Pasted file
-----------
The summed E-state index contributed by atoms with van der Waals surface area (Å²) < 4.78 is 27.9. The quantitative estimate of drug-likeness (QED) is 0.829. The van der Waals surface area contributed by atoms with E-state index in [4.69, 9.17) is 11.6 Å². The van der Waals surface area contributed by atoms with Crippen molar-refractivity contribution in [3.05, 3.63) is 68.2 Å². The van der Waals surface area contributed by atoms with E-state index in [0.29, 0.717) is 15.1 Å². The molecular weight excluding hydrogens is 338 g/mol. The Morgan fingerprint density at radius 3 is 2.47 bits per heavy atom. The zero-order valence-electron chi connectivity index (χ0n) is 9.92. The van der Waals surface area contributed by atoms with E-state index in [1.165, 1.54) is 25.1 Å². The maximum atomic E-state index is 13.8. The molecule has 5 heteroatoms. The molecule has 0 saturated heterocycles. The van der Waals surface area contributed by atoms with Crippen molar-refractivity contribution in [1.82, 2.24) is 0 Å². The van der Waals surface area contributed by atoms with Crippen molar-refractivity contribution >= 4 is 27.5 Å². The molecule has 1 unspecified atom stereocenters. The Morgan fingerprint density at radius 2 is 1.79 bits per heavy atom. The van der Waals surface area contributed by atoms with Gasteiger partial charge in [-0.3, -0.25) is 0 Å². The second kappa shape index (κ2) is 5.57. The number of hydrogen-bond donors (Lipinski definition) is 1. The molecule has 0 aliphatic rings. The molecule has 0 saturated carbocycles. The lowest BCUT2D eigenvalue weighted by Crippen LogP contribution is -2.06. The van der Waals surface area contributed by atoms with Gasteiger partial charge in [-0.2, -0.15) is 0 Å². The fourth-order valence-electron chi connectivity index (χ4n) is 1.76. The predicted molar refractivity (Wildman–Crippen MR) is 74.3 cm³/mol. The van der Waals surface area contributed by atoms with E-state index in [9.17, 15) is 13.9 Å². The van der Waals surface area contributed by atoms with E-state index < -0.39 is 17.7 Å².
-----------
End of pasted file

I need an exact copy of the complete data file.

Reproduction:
The summed E-state index contributed by atoms with van der Waals surface area (Å²) < 4.78 is 27.9. The quantitative estimate of drug-likeness (QED) is 0.829. The van der Waals surface area contributed by atoms with E-state index in [4.69, 9.17) is 11.6 Å². The van der Waals surface area contributed by atoms with Crippen molar-refractivity contribution in [3.05, 3.63) is 68.2 Å². The van der Waals surface area contributed by atoms with E-state index in [0.29, 0.717) is 15.1 Å². The molecular weight excluding hydrogens is 338 g/mol. The Morgan fingerprint density at radius 3 is 2.47 bits per heavy atom. The zero-order valence-electron chi connectivity index (χ0n) is 9.92. The van der Waals surface area contributed by atoms with E-state index in [1.165, 1.54) is 25.1 Å². The maximum atomic E-state index is 13.8. The molecule has 5 heteroatoms. The molecule has 0 saturated heterocycles. The van der Waals surface area contributed by atoms with Crippen molar-refractivity contribution in [1.82, 2.24) is 0 Å². The van der Waals surface area contributed by atoms with Crippen molar-refractivity contribution >= 4 is 27.5 Å². The molecule has 1 unspecified atom stereocenters. The Morgan fingerprint density at radius 2 is 1.79 bits per heavy atom. The van der Waals surface area contributed by atoms with Gasteiger partial charge in [-0.3, -0.25) is 0 Å². The second kappa shape index (κ2) is 5.57. The number of hydrogen-bond donors (Lipinski definition) is 1. The molecule has 0 aliphatic rings. The molecule has 0 saturated carbocycles. The lowest BCUT2D eigenvalue weighted by Crippen LogP contribution is -2.06. The van der Waals surface area contributed by atoms with Gasteiger partial charge in [-0.2, -0.15) is 0 Å². The fourth-order valence-electron chi connectivity index (χ4n) is 1.76. The predicted molar refractivity (Wildman–Crippen MR) is 74.3 cm³/mol. The van der Waals surface area contributed by atoms with E-state index in [9.17, 15) is 13.9 Å². The van der Waals surface area contributed by atoms with E-state index < -0.39 is 17.7 Å².